Many dogs exhibit a jumping behaviour from an early age and Boston Terriers are no exception.
Jumping is an unwanted behaviour mostly because it’s dangerous for people (especially kids and the elderly). It may look “cute” on a young pup but definitely is not fun as your dog grows older.
Plus, not everyone finds the idea of having a dog all over them adorable.
It can become a problem if your Boston decides to jump into visitors or strangers during walks. I’m sure you’ll agree this is an embarrassing situation and no dog owner would want this!
So, how can you stop your Boston Terrier from jumping into people?
Before solving this problem and re-directing how your dog communicates with you and other people… First, you need to understand why your Boston Terrier is jumping on people in the first place.
Jumping up usually starts when your Boston is a puppy. He probably put his cute little paws on you to get your attention.
Understandably, you couldn’t resist.
But your puppy just learned that putting his two front paws on you gets him what he wants. Which is why he will do it more in the future!
For rescue Boston Terriers, it depends. It could be a similar scenario or a lack of social skills.
Here are a few more reasons for your Boston Terrier jumping on you, or strangers:
Unless your Boston Terrier is jumping on people out of fear or aggression (in which case, you should seek a professional dog trainer for help), he is doing it to get what he wants – attention, a toy, food, etc.
The good news is that this scenario is easier to address.
All you have to do is make sure your Boston is not being rewarded for it. Then, give him another behaviour to do instead that is rewarded – problem solved!
Let’s walk through how you can do this:
The first thing you can do is be aware that how you behave when your Boston jumps can, directly and indirectly, reinforce jumping.
Chances are you thought nothing about bending over and picking your pup up or petting him when he put those front paws on you. But every time you did that, you reinforced his jumping behaviour.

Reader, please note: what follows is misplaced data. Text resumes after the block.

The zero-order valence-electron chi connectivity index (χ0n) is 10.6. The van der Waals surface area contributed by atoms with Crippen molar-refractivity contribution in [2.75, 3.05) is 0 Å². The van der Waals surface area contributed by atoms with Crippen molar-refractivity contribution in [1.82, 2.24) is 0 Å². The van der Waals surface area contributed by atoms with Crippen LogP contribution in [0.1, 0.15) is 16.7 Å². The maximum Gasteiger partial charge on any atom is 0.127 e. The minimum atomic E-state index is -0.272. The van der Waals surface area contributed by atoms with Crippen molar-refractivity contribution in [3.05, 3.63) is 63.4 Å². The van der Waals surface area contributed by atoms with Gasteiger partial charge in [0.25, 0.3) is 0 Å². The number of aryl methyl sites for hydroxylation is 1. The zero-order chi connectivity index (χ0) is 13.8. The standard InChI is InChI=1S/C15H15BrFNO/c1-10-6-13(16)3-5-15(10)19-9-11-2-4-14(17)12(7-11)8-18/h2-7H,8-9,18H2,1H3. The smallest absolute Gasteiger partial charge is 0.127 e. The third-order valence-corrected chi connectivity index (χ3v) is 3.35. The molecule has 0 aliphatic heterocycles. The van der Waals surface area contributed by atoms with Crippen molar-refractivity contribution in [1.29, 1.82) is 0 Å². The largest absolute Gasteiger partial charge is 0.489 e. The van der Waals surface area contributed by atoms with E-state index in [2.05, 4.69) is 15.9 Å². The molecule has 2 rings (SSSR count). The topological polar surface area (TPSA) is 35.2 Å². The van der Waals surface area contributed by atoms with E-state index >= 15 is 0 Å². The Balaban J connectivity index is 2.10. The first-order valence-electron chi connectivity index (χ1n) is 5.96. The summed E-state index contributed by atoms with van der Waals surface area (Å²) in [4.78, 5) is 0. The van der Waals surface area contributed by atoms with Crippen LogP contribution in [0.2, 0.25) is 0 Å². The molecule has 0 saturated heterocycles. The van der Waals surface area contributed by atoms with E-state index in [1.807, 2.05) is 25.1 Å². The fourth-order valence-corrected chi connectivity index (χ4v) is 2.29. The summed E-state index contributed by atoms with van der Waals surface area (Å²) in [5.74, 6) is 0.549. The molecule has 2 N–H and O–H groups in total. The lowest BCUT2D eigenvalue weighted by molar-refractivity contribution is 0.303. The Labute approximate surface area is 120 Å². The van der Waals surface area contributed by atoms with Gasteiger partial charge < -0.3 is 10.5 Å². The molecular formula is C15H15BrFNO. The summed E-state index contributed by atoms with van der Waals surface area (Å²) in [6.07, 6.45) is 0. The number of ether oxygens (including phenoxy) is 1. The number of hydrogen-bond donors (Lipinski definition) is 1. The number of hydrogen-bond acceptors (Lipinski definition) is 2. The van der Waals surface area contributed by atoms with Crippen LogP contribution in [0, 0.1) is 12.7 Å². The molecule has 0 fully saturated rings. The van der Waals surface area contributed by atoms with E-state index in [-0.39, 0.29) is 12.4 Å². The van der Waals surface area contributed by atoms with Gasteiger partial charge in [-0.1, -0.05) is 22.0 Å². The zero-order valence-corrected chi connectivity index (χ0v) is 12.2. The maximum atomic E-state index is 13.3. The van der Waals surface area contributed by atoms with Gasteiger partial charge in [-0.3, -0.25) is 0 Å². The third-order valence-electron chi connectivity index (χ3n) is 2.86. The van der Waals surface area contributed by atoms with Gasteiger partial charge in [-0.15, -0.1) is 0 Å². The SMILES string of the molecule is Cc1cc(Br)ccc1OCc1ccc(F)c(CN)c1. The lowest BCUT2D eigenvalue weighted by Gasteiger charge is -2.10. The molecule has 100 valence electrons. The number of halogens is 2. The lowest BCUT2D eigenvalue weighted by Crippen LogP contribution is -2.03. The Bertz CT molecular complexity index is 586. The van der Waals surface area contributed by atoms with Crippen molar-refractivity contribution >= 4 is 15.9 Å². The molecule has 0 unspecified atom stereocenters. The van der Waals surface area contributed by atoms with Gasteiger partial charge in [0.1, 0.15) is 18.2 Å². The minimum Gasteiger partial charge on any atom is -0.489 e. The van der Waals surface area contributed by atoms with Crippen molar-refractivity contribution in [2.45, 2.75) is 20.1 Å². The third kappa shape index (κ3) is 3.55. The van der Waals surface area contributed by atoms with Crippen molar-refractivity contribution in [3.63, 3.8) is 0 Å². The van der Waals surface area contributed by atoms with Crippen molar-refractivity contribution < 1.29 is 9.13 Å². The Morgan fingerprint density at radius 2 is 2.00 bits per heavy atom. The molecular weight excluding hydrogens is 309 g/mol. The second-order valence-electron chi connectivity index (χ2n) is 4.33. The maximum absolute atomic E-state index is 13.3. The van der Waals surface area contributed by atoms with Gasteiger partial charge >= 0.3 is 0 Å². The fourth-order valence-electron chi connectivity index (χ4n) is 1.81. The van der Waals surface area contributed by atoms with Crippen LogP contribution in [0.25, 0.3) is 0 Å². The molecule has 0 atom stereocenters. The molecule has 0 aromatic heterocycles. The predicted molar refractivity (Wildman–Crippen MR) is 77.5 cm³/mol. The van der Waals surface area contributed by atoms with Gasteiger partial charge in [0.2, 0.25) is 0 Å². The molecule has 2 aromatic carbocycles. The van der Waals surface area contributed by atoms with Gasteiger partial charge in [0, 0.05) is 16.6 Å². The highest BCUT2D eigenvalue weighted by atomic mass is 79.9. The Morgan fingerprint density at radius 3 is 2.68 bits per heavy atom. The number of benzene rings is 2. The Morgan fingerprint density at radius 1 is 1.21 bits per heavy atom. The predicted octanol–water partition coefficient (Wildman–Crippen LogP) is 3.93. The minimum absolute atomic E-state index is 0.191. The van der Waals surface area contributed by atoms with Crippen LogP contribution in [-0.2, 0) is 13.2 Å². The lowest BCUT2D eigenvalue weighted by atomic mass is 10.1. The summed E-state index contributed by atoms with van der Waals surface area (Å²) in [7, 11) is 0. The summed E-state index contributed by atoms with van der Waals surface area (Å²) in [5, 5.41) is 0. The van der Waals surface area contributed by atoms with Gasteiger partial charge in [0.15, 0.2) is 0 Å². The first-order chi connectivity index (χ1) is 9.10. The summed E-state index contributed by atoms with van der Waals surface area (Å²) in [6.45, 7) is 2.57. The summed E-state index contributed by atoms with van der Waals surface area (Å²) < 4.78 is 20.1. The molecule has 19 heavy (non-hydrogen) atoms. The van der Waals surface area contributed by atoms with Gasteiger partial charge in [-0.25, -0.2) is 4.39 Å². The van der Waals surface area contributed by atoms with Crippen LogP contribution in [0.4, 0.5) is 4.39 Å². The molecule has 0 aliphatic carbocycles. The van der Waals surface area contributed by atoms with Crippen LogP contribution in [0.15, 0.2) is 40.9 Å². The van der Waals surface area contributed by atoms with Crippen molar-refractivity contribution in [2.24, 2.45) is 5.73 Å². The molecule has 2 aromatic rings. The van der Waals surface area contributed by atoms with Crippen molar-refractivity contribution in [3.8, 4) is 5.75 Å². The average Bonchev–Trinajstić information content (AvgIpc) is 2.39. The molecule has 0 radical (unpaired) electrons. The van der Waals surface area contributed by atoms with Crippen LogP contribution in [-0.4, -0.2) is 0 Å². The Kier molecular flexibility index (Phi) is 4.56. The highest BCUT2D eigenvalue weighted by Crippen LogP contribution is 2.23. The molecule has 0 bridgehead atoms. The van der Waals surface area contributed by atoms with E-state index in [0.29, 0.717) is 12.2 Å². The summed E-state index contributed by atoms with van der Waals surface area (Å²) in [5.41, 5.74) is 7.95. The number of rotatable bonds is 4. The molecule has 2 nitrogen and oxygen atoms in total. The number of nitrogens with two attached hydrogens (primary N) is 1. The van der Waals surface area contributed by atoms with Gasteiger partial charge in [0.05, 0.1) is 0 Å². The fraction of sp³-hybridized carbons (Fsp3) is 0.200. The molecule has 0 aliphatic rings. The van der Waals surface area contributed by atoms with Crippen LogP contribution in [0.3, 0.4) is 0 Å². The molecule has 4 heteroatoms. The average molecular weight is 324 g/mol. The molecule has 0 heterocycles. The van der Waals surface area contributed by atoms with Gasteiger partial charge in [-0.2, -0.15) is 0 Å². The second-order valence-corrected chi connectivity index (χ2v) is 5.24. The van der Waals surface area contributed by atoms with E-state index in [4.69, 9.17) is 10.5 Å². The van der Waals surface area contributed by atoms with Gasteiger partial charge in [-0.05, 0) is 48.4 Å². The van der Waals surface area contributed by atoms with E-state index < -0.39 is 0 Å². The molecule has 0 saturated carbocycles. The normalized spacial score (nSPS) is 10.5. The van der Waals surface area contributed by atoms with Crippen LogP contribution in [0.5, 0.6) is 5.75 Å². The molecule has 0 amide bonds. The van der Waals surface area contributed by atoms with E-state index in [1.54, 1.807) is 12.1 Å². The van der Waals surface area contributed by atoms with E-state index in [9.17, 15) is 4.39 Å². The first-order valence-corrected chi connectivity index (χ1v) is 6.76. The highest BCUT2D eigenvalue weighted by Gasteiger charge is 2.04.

To be honest, any reaction from you, conscious or subconscious, can be seen as getting attention from your Boston’s perspective. Plus, it’s very difficult not to react to jumping!
Remember that even negative attention is still attention. So, shouting “down,” “no,” and/or pushing him away won’t cut it either.
What’s the best way not to reinforce jumping?
Ignoring your pooch every single time he jumps. Not showing any response towards his behaviour will encourage him to eventually stop to consider what’s going on.
If you have a hard time teaching your Boston Terrier by ignoring him when he jumps…
You can redirect your dog’s focus by asking him to do something else like sitting. This action will divert his attention away from jumping. When your Boston is able to follow basic commands, this alternative works.
Also, if your pooch is overly excited or lacks social skills, you may want to put him on a leash and take him away from the situation that is over-stimulating the experience. Once he has calmed down, bring him back into the situation, this time keeping him focused on you (*hint* use treats).
How do you reinforce the “not jumping” habit? By repeating, rewarding and staying consistent!
This training takes repetition and patience, but it will work. Why? Because dogs will repeat actions that get them what they want.
This is when rewarding your dog comes in. Every time your pooch stops jumping, reward him with praises, treats and caresses! Your pooch will realize that this is a better way to get what he wants. Plus, you want to encourage calm behaviour.
Finally, consistency is key. Everyone that interacts with your Boston Terrier should follow this protocol. It only takes one person to give your pooch attention to reinforce the behaviour and set you back on his training!
Tilly, a Terrier Cross that I fostered, had a deep habit of jumping (among other challenges). I struggled from day 1 to keep her front paws on the floor.
Even though she was small, her jumping was a real hazard, and a real pain too (literally!). Although I followed the protocol above, I’m aware that some dog parents and carers may need some further help.
If you find yourself struggling, overwhelmed or needing some expert insight, I may be able to help with that.
Click here to visit our Better Dog Behaviour JumpStart, where you will get a 3-part mini audio series + the everyday resource used by a well-known dog trainer.
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